shari fitnessShari Fitness is an ISSA Certified Fitness Professional, Certified Specialist in Fitness Nutrition, Natural Health Advocate, Winner of the 2009 Chozen Award for Health Practitioner of the Year, Host of FitTalk with ShariFitness, blogger about Natural Health and Fitness and soon to be author. www.fittalknews.com

It’s not so much that there isn’t enough being done to educate people to help prevent obesity.  I think most people are aware that a steady diet of fast food, sweets, junk and soda pop will cause obesity and obesity related illness.

You’ve been brain washed
You’re probably unaware of this, but your subconscious mind has been brainwashed, programmed, hypnotized by the food industry through messages and advertisements that you are hit with day in day out into believing that “healthy” foods are bland, boring, expensive, time consuming etc.

Think about it.  You’re constantly being told that junk food – fast food is quick, cheap, easy, convenient, tastes good.  These are positive messages your subconscious mind is receiving about convenience foods which also tells your subconscious mind the opposite about healthy food.

On the surface, you know that eating junk food and processed foods is not good for you and works against your desire to shed unwanted body fat.  When you do find yourself at the drive through, or eating something which doesn’t contribute to your goal, subconsciously your mind is telling you that this one time isn’t going to make an impact and after this you’ll be good.  You forget that with every time you make a poor nutrition decision, over time, the inevitable outcome of that action pushes you further and further away from your goal.

Eating Healthy Is Expensive
One of the biggest stumbling blocks people have with making better food choices is that they believe that a healthy diet is difficult, time consuming, expensive, you don’t have as many food choices, etc.  This is what the food industry has led you to believe.

Also, most people draw a blank when it comes to knowing how to or what to put together as a healthy meal or snack.  Honestly, it’s not as difficult as most people make it out to be and there really is no reason to overcomplicate this.

Eating healthy is not more expensive than eating fast food.  The average fast food “meal” including tax is roughly $7.00.  The average fast food breakfast costs roughly $2.50 – $5.00.  Most people don’t eat breakfast at home and will end up grabbing some sort of calorie laden “latte” , donut and coffee, or breakfast sandwich and coffee.  Most people don’t brown bag their lunch and eat lunch out several days a week.  And let’s not forgot those nights you’re tired, hungry or in a hurry and grab dinner on the go.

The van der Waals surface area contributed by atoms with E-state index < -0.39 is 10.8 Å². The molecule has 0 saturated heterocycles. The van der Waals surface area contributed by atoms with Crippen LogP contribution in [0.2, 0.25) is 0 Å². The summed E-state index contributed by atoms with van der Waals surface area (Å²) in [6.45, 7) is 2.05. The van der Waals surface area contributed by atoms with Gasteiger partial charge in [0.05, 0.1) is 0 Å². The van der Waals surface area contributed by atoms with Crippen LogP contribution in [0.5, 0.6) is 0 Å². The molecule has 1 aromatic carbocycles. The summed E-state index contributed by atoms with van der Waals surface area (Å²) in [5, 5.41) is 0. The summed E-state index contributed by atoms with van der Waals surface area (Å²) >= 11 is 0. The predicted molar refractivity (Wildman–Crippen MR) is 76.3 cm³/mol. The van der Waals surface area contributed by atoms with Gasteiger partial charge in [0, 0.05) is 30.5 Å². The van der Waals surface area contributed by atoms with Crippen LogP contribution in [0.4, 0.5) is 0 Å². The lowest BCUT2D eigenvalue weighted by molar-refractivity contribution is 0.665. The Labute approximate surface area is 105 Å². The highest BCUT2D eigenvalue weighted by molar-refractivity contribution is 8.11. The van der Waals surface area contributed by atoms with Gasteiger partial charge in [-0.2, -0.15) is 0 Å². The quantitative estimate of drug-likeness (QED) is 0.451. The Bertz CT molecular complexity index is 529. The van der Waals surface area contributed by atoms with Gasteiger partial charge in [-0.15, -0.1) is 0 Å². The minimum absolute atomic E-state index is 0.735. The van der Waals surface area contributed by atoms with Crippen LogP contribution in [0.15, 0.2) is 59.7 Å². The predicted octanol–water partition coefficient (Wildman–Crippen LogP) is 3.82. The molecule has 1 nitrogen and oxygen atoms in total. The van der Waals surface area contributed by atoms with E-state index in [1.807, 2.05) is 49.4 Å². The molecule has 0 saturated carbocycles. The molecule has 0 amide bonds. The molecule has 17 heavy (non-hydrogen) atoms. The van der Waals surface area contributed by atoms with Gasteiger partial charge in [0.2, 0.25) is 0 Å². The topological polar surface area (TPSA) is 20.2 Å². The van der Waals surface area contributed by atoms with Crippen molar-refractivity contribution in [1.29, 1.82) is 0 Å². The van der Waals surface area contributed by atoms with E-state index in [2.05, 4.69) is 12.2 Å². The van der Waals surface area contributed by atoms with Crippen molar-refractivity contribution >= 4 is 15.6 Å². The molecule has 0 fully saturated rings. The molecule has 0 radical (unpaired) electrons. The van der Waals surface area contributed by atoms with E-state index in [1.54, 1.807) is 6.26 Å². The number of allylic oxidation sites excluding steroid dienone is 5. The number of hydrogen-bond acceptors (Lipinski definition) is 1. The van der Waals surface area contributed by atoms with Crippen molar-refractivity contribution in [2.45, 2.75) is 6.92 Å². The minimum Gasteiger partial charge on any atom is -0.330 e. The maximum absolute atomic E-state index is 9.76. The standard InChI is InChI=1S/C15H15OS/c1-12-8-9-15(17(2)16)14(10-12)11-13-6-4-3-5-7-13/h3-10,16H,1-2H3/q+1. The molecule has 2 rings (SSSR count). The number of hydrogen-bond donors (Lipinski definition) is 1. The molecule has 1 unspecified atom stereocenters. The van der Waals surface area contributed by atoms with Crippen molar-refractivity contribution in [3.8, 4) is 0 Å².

Let’s not forget the sugar soft drinks and snacks you get from a vending machine a few days a week.  The average sugary beverage or snack from a vending machine will cost anywhere from $1.50 – $4.50.  On average, you may end up throwing $5.00 into that vending machine for a sugary beverage/snack combo.  Do that more than once a week and you’re spending $10.00 – $15.00 a week on junk that only contributes to your expanding waist line and declining health.

If you add it all up by the end of the week, you’ve easily spent somewhere in the neighborhood of $30-$60.00 per week on empty calories that have no nutritional value.

For less than $10.00 you can buy a rotisserie chicken, salad in a bag and a gallon jug of water which will feed 4 people or can get a single person through 4 meals.

For $3.00 you can have a container of Greek Yogurt, 1 organic apple and ¼ cup of almonds as a mid-day snack which is 50 cents less than the can of soda you get from the vending machine every day.

For $5.00, you can have a chicken breast sandwich you made at home with a piece of fruit for lunch.

For less than $1.00 you can have a bowl of old fashioned oats for breakfast.

For roughly $10.00 if you cook dinner at home, you can have fish, chicken or lean beef, green veggies and a sweet potato with a glass of wine.

At the end of the day, eating healthy is not necessarily more expensive than grabbing food on the go.  The food industry wants you to think otherwise.

Have Your Say

Now you’ve heard the experts view. What do you think? Is there enough being done to prevent obesity? Share your opinions below, and don’t forget to sign up for updates from Lose Weight Look Fab.